and the ?n arms ll. When the missile starts its
fall after having been released from the plane,
the ?n arms, no longer restrained by the lashing,
are free to swing outwardly to the position shown
are folded against the body of the missile as
shown in Figs. 1, 2 and 4. These ?n arms are 10 in Fig. 3.
pivotally mounted on spaced upstanding cars it
on the rear mounting band :5 and are adapted
Since the ?n arms are mounted for
free pivoting on their rear ends, the onrushing
air entering the front end of the rectangular
openings causes the arms to swing out to the pro
jected position shown and the ?exible panels are
Fig. 3 when the missile is launched.
Each ?n arm 11 has secured to it a ?n panel 19 15 stretched tight thus forming stabilizing ?ns for
the missile.
(see Fig. 3) which is a substantially triangularly
to swing outwardly to the position illustrated in
shaped sheet of ?exible material such as cloth
and has one edge attached to the fixed channel
member 16 and another edge attached to the ?n
arms ii. The edges of the panels so secured are
It is to be understood, of course, that the fore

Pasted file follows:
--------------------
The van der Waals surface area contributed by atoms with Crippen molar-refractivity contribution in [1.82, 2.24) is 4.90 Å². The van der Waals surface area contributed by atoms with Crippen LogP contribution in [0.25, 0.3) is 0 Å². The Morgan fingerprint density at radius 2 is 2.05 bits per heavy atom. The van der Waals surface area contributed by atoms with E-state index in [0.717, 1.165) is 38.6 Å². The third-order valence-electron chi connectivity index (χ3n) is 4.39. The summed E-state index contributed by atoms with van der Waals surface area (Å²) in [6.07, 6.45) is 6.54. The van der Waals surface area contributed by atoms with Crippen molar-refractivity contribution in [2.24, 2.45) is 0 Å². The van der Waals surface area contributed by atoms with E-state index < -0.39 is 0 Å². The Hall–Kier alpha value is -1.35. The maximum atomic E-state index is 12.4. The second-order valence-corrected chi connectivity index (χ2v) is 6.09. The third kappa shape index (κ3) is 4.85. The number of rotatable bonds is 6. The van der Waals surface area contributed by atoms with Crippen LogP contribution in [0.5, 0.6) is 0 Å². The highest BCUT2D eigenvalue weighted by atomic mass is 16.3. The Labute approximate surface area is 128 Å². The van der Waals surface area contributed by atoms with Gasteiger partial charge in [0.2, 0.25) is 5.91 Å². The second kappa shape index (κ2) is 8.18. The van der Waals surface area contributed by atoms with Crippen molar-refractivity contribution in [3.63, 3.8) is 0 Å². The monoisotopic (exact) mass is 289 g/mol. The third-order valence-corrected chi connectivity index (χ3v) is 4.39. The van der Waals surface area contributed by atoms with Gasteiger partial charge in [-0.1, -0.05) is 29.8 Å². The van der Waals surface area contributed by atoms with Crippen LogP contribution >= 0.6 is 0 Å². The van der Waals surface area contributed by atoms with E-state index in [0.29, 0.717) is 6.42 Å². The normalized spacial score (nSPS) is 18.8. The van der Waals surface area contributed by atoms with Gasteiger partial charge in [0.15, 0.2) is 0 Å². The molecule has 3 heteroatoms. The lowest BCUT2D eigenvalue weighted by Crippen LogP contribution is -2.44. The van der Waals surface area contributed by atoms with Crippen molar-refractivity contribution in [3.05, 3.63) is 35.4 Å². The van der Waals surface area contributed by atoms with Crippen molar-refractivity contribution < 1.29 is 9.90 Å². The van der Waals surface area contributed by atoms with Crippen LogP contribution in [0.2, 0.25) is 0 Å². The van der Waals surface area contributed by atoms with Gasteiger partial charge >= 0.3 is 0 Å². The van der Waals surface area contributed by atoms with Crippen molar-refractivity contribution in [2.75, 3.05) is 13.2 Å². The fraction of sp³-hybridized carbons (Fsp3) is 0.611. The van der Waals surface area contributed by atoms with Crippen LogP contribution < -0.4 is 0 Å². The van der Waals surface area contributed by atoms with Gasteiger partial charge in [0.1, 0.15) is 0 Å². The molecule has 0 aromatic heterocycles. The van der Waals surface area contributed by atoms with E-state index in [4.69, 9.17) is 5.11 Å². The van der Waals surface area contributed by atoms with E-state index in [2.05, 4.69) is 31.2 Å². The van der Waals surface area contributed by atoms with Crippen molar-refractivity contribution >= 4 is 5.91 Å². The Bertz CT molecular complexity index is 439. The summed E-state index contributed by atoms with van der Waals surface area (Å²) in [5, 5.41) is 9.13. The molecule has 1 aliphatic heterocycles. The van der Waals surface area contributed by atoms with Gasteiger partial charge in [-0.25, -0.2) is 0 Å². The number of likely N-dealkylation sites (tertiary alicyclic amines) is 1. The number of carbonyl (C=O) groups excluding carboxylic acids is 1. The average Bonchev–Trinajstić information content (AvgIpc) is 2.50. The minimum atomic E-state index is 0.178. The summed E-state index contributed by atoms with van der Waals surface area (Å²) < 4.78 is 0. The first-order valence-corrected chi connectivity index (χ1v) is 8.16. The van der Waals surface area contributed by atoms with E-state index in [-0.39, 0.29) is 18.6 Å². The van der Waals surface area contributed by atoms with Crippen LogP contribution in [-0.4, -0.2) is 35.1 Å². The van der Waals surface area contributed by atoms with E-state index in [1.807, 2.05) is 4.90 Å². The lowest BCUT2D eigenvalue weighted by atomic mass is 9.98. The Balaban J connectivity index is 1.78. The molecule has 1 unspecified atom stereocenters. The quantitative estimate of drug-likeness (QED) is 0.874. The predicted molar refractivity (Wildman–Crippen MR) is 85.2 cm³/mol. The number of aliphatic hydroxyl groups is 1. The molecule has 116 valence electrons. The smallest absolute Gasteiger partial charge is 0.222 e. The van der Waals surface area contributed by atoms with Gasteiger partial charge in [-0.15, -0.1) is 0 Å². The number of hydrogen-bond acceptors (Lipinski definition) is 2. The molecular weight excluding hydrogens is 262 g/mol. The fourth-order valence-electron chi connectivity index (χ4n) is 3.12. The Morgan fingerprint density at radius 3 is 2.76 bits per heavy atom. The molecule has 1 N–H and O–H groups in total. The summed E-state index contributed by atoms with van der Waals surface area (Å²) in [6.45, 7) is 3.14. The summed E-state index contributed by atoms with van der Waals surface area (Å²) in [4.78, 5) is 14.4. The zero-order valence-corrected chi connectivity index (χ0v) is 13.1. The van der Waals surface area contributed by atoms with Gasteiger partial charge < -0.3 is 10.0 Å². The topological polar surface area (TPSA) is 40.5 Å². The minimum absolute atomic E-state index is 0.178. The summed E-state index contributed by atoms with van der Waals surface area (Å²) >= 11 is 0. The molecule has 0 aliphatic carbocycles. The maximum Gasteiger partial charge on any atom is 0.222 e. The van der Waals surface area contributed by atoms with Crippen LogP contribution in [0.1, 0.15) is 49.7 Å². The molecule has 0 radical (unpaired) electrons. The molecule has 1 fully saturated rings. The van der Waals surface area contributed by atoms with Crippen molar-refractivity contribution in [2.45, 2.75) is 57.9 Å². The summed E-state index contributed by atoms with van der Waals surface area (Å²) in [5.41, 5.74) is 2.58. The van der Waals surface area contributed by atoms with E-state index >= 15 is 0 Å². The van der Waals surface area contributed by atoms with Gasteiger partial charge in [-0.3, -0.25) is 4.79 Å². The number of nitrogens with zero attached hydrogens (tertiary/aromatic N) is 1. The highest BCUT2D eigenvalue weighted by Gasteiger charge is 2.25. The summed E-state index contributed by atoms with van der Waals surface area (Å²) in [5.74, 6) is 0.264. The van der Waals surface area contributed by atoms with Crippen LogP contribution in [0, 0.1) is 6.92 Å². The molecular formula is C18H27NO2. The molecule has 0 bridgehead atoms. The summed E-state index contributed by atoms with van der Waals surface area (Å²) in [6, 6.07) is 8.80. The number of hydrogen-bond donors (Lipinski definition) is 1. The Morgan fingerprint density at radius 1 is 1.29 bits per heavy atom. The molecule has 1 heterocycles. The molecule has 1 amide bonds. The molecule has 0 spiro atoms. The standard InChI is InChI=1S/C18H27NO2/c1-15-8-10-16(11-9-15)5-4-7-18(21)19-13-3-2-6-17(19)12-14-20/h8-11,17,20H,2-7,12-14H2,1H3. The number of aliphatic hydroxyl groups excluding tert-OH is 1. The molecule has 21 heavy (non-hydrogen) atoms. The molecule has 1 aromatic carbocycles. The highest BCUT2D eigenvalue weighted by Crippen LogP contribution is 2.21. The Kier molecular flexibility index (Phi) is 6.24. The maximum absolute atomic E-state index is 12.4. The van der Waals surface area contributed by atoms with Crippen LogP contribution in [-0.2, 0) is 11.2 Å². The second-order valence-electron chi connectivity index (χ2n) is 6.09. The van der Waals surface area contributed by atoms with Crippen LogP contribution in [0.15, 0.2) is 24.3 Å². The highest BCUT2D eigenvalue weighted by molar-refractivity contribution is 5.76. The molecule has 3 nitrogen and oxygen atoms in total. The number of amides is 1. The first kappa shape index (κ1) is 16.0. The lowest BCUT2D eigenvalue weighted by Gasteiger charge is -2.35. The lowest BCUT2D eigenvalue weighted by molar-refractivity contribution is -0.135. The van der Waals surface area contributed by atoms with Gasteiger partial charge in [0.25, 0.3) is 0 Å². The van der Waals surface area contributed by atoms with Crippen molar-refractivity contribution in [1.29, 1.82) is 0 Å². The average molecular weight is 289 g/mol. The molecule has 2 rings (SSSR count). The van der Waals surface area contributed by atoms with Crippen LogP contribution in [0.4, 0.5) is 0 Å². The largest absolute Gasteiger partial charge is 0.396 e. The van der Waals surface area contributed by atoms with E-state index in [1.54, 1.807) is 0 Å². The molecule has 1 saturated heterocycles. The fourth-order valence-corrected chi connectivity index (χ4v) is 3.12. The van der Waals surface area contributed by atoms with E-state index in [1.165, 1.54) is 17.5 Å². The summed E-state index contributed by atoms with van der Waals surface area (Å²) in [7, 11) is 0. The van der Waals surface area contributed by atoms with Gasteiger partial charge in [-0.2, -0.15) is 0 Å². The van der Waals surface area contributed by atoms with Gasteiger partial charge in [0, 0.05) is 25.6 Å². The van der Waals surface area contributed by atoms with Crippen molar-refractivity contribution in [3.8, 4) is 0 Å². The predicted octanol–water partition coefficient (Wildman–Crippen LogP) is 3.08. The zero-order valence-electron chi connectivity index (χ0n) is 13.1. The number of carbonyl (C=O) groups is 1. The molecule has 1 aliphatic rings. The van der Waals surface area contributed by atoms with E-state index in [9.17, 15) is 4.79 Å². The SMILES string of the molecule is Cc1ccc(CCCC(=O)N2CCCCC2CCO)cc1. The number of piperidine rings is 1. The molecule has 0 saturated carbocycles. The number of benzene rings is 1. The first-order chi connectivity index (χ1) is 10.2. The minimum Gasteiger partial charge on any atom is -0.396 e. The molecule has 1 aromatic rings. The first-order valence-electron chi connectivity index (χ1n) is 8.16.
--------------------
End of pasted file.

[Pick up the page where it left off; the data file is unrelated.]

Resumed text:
going description relates to only a preferred em
bodiment of the invention and that numerous
modi?cations or alterations may be made therein
without departing from the spirit and scope of
the invention as set forth in the appended claims.
What is claimed is:
retained in place by fabric clamping strips 213
which are held in place by a number of spaced
bolts and nuts as shown in Figs. 7 and 8, respec
1. A foldable ?n assembly for a missile com
tively. It will be noted that the edges of clamp
ing strips 29 are curled over to provide a smooth 25 prising a pair of spaced mounting bands adapted
to encircle the missile one forwardly of the other
surface so as to prevent cha?ng of the panel
for securing the assembly to the missile, a plu~
material when the ?ns are opened up as shown
rality of channel members ?xedly attached to the